UK stocks make modest early progress in what promises to be a quiet and shortened day's trading as investors turn their attention away from business and towards tonight's New Year festivities. The London market is set to close at 12.30pm today and there is little corporate news to generate interest, with chip designs champion ARM (ARM) heading the FTSE leader board, up 2% at £10.02, helping the FTSE 100 benchmark nudge 0.2% higher to 6,561.
Wall St lost ground overnight, while Asian markets were mixed.
Financial stocks also make modest gains. Old Mutual (OML) leads insurers with a 2% gain at 192.6p, while Hargreaves Lansdown (HL.) adds 1% to £10.10 among financial services stocks.
But several blue-chips buck the rising trend, with travel group TUI (TUI) the biggest Footsie faller, down 1.7% at £10.73 as investor fret over the latest Ebola outbreak in Britain. Consumer goods giant Unilever (ULVR) loses 0.7% to £26.035, while Sainsbury (SBRY) slips 1% to 242p.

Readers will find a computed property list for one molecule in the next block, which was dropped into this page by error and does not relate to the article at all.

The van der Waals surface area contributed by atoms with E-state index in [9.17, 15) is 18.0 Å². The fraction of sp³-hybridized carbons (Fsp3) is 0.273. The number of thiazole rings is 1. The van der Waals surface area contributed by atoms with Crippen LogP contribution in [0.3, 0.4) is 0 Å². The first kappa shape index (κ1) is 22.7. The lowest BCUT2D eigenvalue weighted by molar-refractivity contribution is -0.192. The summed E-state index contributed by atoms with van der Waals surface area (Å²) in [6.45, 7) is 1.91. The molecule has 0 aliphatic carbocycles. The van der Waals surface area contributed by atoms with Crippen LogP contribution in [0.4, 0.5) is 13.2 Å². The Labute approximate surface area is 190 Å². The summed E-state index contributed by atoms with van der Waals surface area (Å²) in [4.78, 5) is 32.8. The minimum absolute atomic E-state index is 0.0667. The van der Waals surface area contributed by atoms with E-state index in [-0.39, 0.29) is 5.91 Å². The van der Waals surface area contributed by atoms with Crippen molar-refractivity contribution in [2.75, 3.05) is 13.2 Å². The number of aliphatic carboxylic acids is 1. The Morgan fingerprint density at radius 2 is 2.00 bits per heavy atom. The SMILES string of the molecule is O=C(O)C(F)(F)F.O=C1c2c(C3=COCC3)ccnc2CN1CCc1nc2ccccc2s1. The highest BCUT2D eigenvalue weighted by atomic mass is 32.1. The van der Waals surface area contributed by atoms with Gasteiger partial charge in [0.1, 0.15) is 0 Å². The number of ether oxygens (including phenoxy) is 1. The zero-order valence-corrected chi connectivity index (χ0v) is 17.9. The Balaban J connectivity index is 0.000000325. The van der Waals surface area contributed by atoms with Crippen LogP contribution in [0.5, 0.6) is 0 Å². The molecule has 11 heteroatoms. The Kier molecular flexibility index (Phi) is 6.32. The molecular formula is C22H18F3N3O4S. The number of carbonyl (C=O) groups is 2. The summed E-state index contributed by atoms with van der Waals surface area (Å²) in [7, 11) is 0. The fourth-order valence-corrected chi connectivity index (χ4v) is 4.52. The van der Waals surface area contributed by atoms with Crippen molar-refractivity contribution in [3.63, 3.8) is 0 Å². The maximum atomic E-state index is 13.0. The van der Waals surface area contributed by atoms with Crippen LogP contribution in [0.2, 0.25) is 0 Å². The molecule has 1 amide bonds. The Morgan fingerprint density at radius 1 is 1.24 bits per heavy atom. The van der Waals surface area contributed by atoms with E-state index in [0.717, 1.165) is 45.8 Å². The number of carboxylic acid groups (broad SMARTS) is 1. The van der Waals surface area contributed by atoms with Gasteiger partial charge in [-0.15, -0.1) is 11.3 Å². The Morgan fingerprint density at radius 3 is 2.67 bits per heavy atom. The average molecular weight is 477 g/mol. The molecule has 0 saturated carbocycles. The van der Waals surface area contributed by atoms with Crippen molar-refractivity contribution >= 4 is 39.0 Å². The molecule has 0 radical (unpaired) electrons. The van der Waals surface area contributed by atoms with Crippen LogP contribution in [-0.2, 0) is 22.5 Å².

But the market's biggest share price jump is the 310% rocket to 17p of Asia Resource Minerals (ARMS) shares after the company won an arbitration ruling against former director Rosan Roeslani. This confirms Roeslani is obliged to make payment under the settlement for the sum of $173 million, although gettong the cash may not prove quite sop straight-forward.
Rose Petroleum (ROSE:AIM) slides 5% to 2.22p despite spudding its State 1-34 Mancos well in Grand County, Utah. This starts a planned seven-interval programme, covering a total of 19 individual potential pay zones in the State 16-42 Paradox well in the same county.
Tracking technology specialist Starcom (STAR:AIM) is sold down 10% to 13p as investors profit take after Monday's 70%-odd jump. That was sparked by the company signing a deal with a Porsche retail dealership in Germany for its Helios TT vehicle tracking system, raising hopes of wider adoption.
Bulletin board favourite Castleton (CTP:AIM) is also an AIM market casualty, the shares losing 9.8% to 2.08p after running up £287,000 of operating losses in the half to end September.